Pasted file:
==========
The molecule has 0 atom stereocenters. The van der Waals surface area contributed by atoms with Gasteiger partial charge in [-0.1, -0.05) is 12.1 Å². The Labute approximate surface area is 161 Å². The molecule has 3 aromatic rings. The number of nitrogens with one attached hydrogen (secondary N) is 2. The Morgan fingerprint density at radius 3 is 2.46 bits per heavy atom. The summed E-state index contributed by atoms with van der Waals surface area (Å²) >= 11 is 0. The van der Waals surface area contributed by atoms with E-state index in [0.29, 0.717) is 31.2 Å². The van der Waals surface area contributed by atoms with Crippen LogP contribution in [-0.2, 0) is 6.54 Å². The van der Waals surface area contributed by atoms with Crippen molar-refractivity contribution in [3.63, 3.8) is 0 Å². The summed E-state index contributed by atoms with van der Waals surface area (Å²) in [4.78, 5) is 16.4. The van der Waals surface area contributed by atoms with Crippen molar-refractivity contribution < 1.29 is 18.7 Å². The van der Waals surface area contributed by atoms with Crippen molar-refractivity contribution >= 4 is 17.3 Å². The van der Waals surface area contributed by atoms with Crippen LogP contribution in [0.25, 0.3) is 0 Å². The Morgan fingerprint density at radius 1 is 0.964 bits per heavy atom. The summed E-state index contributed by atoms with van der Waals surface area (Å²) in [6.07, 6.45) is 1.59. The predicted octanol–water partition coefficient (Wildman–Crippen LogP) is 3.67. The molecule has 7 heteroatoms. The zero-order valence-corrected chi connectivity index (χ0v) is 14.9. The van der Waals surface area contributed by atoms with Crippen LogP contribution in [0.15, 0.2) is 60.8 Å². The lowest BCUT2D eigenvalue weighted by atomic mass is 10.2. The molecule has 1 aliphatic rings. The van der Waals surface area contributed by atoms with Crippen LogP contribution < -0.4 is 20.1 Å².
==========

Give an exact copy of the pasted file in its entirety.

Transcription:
The molecule has 0 atom stereocenters. The van der Waals surface area contributed by atoms with Gasteiger partial charge in [-0.1, -0.05) is 12.1 Å². The Labute approximate surface area is 161 Å². The molecule has 3 aromatic rings. The number of nitrogens with one attached hydrogen (secondary N) is 2. The Morgan fingerprint density at radius 3 is 2.46 bits per heavy atom. The summed E-state index contributed by atoms with van der Waals surface area (Å²) >= 11 is 0. The van der Waals surface area contributed by atoms with E-state index in [0.29, 0.717) is 31.2 Å². The van der Waals surface area contributed by atoms with Crippen LogP contribution in [-0.2, 0) is 6.54 Å². The van der Waals surface area contributed by atoms with Crippen molar-refractivity contribution in [3.63, 3.8) is 0 Å². The summed E-state index contributed by atoms with van der Waals surface area (Å²) in [4.78, 5) is 16.4. The van der Waals surface area contributed by atoms with Crippen molar-refractivity contribution < 1.29 is 18.7 Å². The van der Waals surface area contributed by atoms with Crippen molar-refractivity contribution >= 4 is 17.3 Å². The van der Waals surface area contributed by atoms with Crippen LogP contribution in [0.25, 0.3) is 0 Å². The Morgan fingerprint density at radius 1 is 0.964 bits per heavy atom. The summed E-state index contributed by atoms with van der Waals surface area (Å²) in [6.07, 6.45) is 1.59. The predicted octanol–water partition coefficient (Wildman–Crippen LogP) is 3.67. The molecule has 7 heteroatoms. The zero-order valence-corrected chi connectivity index (χ0v) is 14.9. The van der Waals surface area contributed by atoms with Crippen LogP contribution in [0.15, 0.2) is 60.8 Å². The lowest BCUT2D eigenvalue weighted by atomic mass is 10.2. The molecule has 1 aliphatic rings. The van der Waals surface area contributed by atoms with Crippen LogP contribution < -0.4 is 20.1 Å².